With only two weeks until the May 21 primary, this may be the quietest — and hardest to handicap — governor’s race I can recall.

Despite all his verbal and intra-party miscues which according to one poll has made Matt Bevin the most unpopular governor in the country; despite the ineluctable Republican tide which has been sweeping Kentucky for 25 years; despite what many might consider a weak and underfinanced field of Democratic challengers... there are signs Bevin could have trouble winning re-election.

For goodness sake, Bevin was booed at the trophy presentation at last week’s Kentucky Derby. I realize the crowd of more than 160,000 was probably surly from the disqualification of the horse who crossed the finish line first and another very wet Derby. But booing the Kentucky Governor as he presents the winner’s trophy at the Derby?

One of Bevin’s three GOP primary opponents seems serious about the race. Retired pharmacist and state lawmaker Robert Goforth of East Bernstadt has put almost as much of his money into the race as Bevin has. He’s been running some broadcast ads and traveling the state speaking to Republican voters. He doesn’t differ much on issues from Bevin but Goforth makes sure his audiences know the two differ in style and tone.

I haven’t been able to get on the ground in either place, but friends keep telling me Goforth is going to surprise in the Fifth District and in the Fourth outside of Cincinnati, both places one would expect an incumbent Republican governor might do well in a re-election bid. I continue to hear of Republicans who say they don’t like Bevin and wish for a Republican alternative.

Of course, four years ago, the landscape was reversed. Jack Conway had the Democratic nomination sewed up but couldn’t excite or inspire his troops. Meanwhile, in a four-person Republican race, Bevin snuck past Hal Heiner and James Comer as they attacked each other viciously. Bevin won by all of 83 votes.

Bevin defeated Conway by 10 points, claiming it represented a mandate. But he neglects to say — or fails to understand — he won in a 30 percent turnout race, meaning he captured the actual support of less than 20 percent of Kentucky voters. And I’m hearing this year’s primary vote might be under 20 percent altogether.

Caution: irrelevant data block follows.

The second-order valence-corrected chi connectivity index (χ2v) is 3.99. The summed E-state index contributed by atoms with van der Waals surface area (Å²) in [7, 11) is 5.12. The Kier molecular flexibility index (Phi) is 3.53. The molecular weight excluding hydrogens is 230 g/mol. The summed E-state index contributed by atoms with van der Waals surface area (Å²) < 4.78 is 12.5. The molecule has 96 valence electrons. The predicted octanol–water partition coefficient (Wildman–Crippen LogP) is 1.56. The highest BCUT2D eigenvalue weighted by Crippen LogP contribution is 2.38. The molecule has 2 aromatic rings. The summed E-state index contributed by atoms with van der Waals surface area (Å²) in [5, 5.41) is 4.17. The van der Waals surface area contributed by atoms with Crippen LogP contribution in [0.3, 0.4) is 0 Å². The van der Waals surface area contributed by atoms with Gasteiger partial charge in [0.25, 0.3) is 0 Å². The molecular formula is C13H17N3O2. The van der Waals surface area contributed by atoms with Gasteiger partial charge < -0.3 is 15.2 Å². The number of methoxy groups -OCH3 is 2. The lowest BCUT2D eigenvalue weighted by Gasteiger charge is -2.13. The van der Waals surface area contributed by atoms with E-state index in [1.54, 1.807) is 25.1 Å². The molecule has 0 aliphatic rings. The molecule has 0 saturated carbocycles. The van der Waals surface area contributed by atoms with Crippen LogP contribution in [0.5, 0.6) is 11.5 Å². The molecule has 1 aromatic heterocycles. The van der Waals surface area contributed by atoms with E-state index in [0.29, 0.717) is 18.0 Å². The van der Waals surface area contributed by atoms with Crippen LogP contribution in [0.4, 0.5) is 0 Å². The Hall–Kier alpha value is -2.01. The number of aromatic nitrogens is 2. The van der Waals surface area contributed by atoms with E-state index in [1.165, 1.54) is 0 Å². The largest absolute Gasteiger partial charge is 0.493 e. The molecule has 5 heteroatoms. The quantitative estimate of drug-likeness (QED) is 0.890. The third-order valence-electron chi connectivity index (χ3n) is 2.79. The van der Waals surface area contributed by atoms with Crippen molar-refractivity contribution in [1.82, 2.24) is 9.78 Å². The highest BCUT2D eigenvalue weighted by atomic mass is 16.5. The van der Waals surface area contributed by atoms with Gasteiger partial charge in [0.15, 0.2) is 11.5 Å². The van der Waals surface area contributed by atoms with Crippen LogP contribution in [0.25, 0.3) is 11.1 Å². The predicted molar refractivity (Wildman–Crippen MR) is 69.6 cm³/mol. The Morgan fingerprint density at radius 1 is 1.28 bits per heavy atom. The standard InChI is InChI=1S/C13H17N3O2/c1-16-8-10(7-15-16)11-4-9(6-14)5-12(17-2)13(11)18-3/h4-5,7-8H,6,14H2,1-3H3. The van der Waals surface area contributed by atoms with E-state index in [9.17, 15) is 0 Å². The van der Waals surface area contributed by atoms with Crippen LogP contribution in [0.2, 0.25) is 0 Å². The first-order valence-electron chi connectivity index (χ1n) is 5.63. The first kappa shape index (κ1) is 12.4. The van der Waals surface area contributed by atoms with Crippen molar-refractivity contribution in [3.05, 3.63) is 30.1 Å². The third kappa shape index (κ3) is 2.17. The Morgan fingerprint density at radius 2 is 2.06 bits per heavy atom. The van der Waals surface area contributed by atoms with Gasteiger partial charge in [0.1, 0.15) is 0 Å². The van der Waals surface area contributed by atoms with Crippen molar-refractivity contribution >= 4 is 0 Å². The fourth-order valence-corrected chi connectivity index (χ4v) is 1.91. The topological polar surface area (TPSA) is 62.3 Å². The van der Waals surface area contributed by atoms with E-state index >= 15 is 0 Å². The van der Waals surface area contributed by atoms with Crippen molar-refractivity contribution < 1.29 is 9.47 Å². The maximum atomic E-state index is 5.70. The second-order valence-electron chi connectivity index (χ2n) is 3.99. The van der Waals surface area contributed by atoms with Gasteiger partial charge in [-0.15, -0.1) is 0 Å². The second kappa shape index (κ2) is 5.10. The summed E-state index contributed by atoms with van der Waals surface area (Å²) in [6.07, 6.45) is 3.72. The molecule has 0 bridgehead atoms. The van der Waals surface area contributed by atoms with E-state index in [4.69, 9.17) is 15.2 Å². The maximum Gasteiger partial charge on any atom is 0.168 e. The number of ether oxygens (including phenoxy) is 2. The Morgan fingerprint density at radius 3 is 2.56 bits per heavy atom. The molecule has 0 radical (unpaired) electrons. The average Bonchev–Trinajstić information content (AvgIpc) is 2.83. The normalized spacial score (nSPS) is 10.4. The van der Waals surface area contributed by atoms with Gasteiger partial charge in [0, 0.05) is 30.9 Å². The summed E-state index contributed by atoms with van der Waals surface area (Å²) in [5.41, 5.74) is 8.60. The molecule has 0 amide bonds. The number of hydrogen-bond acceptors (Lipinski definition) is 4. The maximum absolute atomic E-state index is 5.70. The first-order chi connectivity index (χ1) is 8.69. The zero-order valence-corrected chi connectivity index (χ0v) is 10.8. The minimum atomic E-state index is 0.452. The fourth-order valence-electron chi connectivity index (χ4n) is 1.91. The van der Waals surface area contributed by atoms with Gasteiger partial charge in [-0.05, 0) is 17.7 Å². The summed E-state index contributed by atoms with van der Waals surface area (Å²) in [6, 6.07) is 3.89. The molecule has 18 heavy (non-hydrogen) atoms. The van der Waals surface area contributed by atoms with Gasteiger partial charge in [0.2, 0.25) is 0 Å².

That’s probably the kind of race Democrat Rocky Adkins is hoping for as Andy Beshear and Adam Edelen attack each other, hoping to find a path through the middle sort of like Bevin in 2015 or Wallace Wilkinson did in 1987. Adkins appears to have the best ground game. But while Adkins has surprised some on the fundraising front, he doesn’t have the personal wealth to put into a race as Wilkinson did.

There are other ironies in this race. Edelen was chief of staff for Andy’s father, Steve Beshear when the elder Beshear was governor. I’m sure the Beshears weren’t happy when Edelen got in the race but they surely couldn’t have been pleased by the negative attacks.

So far the younger Beshear has chosen simply to contest Edelen’s charges — “setting the record straight” as Beshear’s campaign manager put it. But if polling shows Edelen’s strategy is paying off, look for Beshear to hit back.

If you like irony, check out Bevin’s latest TV ad. Well produced, it’s perfectly tailored for Kentucky with President Trump appearing as often as Bevin in the second half of the ad. But all I could think about was three years ago when Bevin said anyone who signed a confidential settlement of sexual harassment allegations should resign from office.

Bevin doesn’t seem to apply the same standard to Trump who we know has signed two such settlements and likely several more. I guess that’s what they call situational ethics. But as a teacher once told me, if ethics change with the situation, then they’re not ethics at all.

Ronnie Ellis is the former statehouse reporter for CNHI Kentucky and writes a weekly column. Follow him on Twitter @cnhifrankfort.